We post news and comment on federal criminal justice issues, focused primarily on trial and post-conviction matters, legislative initiatives, and sentencing issues.
WHAT’S THE BUZZ?
Dan Bramley was convicted of a drug-trafficking offense. He didn’t have much for an appellate attorney to work with, leading to what the First Circuit called a “rifle-shot appeal.”
Dan’s complaint was a simple one. Twice during the sentencing, the judge paused for a whispered conversation with the probation officer. Dan and his lawyer have no idea what was said, but of course this was the same probation officer who had written Dan’s presentence report. Dan argued this was an impermissible ex parte communication, and that his sentencing was prejudiced by the Court receiving and presumably relying on information Dan had neither heard nor had a chance to contest.
Last week, the First Circuit rejected Dan’s appeal in a decision we find rather troubling. The Court found such ex parte discussions between the judge and probation officer to be “fundamentally different from its communications with third parties,” because “a probation officer is simply an extension of the court itself” and indeed “functions as an arm of the court.”
The Circuit observed that the probation officer’s duty is to supply the “judge with as much information as possible in order to enable the judge to make an informed decision.” Well, of course, but that was not Dan’s complaint. His complaint was that the “information” was information that he should have been able to contest.
To be sure, the Court of Appeals held that probation officers and sentencing judges do not “have a free pass to discuss everything and anything off the record. To the contrary, factual information relevant to sentencing must be disclosed to the defendant.” But the appeals panel drew a distinction “new facts, on the one hand, and advice, on the other hand.” Facts have to be disclosed; advice does not. “The short of it, the First Circuit said, “is that a sentencing court has the right to confer ex parte with a probation officer to seek advice or analysis — but if the probation officer reveals new facts relevant to the sentencing calculus, those facts cannot be relied upon by the sentencing court unless and until they are disclosed to the parties and subjected to whatever adversarial testing may be appropriate.”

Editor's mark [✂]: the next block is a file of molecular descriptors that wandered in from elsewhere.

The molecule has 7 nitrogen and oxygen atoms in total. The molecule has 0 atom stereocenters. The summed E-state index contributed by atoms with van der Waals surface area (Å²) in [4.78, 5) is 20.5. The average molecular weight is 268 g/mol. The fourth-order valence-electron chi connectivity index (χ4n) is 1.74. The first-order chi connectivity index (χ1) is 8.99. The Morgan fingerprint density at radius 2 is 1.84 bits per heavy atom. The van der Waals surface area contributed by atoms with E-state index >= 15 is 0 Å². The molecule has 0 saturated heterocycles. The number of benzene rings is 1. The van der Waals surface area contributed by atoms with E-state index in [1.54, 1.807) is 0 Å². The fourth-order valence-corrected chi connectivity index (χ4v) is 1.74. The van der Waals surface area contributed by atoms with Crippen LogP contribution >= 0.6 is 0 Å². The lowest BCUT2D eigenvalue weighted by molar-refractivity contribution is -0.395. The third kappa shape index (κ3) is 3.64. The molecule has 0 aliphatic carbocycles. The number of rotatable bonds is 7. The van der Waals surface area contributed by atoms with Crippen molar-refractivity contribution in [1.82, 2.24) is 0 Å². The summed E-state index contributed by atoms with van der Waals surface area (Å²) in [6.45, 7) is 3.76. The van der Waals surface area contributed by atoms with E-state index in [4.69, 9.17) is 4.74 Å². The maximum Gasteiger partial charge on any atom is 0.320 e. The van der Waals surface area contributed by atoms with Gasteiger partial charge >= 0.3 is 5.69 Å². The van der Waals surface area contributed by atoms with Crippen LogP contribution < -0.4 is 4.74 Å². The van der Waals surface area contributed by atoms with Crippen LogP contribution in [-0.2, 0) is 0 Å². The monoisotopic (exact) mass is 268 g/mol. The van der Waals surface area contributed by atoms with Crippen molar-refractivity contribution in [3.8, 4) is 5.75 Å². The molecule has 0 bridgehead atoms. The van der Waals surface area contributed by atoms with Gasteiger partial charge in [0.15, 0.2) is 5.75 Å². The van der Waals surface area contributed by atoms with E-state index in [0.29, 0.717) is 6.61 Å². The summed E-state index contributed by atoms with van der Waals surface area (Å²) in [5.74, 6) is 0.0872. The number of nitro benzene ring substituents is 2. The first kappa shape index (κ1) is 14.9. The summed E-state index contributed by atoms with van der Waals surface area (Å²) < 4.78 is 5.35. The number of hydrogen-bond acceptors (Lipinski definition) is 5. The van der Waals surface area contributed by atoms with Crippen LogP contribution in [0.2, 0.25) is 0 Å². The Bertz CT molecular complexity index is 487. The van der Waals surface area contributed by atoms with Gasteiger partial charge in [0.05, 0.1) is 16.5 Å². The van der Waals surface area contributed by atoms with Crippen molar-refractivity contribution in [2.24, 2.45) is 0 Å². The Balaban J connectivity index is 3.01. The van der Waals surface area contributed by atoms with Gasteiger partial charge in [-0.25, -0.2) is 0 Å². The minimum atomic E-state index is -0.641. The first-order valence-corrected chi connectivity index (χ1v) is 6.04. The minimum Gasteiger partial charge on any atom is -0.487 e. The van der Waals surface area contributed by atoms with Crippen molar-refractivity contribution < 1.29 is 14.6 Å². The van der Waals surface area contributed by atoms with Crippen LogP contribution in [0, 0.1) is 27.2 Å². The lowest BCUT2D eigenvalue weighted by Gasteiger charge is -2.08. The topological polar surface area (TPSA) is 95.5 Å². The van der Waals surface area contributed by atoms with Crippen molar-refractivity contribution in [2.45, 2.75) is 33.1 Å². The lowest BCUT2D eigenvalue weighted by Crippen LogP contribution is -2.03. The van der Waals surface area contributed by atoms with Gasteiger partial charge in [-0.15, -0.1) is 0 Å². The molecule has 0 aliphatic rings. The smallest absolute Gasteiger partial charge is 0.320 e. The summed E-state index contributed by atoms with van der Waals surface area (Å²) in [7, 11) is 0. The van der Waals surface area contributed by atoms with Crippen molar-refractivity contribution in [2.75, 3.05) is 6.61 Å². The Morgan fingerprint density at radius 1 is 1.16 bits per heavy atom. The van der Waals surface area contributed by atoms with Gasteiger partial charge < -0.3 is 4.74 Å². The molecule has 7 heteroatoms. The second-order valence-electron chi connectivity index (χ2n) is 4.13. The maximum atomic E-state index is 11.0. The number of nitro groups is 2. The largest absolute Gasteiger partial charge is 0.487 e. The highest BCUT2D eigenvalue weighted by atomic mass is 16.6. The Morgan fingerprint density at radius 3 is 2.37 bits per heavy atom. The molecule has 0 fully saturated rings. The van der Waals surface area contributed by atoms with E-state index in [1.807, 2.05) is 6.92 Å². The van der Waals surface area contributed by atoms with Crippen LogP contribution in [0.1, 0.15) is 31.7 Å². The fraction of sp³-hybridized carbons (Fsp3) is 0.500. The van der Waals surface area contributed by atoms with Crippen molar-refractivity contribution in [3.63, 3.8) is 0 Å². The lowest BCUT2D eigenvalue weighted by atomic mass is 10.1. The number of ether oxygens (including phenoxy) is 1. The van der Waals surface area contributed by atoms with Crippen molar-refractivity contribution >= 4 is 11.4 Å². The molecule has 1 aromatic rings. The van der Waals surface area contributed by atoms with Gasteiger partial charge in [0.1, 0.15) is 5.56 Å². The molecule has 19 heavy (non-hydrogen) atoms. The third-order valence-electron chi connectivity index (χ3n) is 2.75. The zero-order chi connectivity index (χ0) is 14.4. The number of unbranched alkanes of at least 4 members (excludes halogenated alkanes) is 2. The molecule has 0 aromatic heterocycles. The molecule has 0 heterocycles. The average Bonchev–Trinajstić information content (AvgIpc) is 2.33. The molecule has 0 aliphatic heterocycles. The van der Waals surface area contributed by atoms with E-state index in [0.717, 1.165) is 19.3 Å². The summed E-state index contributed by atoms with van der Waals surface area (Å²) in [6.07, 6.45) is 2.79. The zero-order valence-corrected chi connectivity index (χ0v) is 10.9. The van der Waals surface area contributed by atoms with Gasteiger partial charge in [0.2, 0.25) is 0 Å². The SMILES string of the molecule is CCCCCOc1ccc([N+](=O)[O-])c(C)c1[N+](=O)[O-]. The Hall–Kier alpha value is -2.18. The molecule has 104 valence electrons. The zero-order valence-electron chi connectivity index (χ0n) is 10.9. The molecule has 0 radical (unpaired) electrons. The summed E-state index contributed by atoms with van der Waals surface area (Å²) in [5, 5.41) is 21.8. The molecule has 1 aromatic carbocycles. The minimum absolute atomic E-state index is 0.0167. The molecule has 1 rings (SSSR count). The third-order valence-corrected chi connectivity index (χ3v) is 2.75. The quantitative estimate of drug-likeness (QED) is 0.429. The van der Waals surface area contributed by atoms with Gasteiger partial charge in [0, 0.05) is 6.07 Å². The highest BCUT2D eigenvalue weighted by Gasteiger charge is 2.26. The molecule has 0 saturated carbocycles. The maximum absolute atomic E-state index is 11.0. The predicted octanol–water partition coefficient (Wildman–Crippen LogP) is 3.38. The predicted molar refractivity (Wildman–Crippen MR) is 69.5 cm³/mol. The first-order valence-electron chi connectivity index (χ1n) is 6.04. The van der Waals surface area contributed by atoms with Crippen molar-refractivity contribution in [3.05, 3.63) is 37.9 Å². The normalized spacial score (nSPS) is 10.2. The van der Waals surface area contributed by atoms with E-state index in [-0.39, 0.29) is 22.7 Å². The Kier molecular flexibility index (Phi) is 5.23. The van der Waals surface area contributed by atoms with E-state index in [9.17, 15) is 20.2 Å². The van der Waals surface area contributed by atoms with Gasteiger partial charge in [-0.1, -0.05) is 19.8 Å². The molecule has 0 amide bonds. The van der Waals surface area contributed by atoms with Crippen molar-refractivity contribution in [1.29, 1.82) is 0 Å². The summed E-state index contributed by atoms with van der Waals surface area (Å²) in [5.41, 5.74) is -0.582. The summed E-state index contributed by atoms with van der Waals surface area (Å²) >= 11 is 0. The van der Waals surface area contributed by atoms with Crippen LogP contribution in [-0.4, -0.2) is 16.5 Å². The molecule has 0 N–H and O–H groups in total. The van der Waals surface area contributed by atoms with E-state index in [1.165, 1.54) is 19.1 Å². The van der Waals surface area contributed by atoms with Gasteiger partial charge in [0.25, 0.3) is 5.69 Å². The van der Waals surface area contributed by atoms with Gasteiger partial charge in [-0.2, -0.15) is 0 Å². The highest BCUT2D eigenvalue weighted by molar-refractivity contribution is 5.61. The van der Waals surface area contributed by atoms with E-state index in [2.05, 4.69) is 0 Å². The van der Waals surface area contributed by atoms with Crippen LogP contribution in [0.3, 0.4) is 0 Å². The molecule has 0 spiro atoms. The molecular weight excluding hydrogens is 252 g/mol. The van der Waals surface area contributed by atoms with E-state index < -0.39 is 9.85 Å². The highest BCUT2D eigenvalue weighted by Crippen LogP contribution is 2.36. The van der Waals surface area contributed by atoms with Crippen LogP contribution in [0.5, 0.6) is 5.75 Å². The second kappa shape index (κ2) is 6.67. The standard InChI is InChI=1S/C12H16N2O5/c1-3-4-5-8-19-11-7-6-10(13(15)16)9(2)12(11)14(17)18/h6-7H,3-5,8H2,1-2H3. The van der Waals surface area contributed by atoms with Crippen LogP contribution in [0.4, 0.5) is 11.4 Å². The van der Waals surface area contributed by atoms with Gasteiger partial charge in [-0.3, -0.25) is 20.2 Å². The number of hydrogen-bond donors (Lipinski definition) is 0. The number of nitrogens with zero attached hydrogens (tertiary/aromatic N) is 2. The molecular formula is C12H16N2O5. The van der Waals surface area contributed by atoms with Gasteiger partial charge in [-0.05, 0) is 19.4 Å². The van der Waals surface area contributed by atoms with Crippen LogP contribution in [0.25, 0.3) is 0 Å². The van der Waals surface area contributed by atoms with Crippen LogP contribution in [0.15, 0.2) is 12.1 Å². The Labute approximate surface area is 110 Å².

Defendants have already realized that, like the policeman, the probation officer is not their friend. This is especially true of the probation officer who writes the Presentence Report, a document inevitably written from the perspective of the Government and typically chock-a-block with hearsay and gossip, the more lurid and derogatory to the defendant, the better.
The difficult with the blurry line between facts and advice is this: the probation officer’s advice to the judge is based on the officer’s opinion, and that opinion in turn is based on what the officer believes the facts to be. Facts may not be advice, but they certainly inform the advice. The marginal cost of requiring that all communications relating to sentencing be on the record is rather small, especially compared to the judge receiving back-channel and unchallenged “advice” from his or her own probation officer. While the officer is the court’s own employee, he or she is an employee with a crucial role in the sentencing process mandated by rule and statute.
United States v. Bramley, Case No. 15-2446 (1st Cir., Jan. 26, 2017)
– Thomas L. Root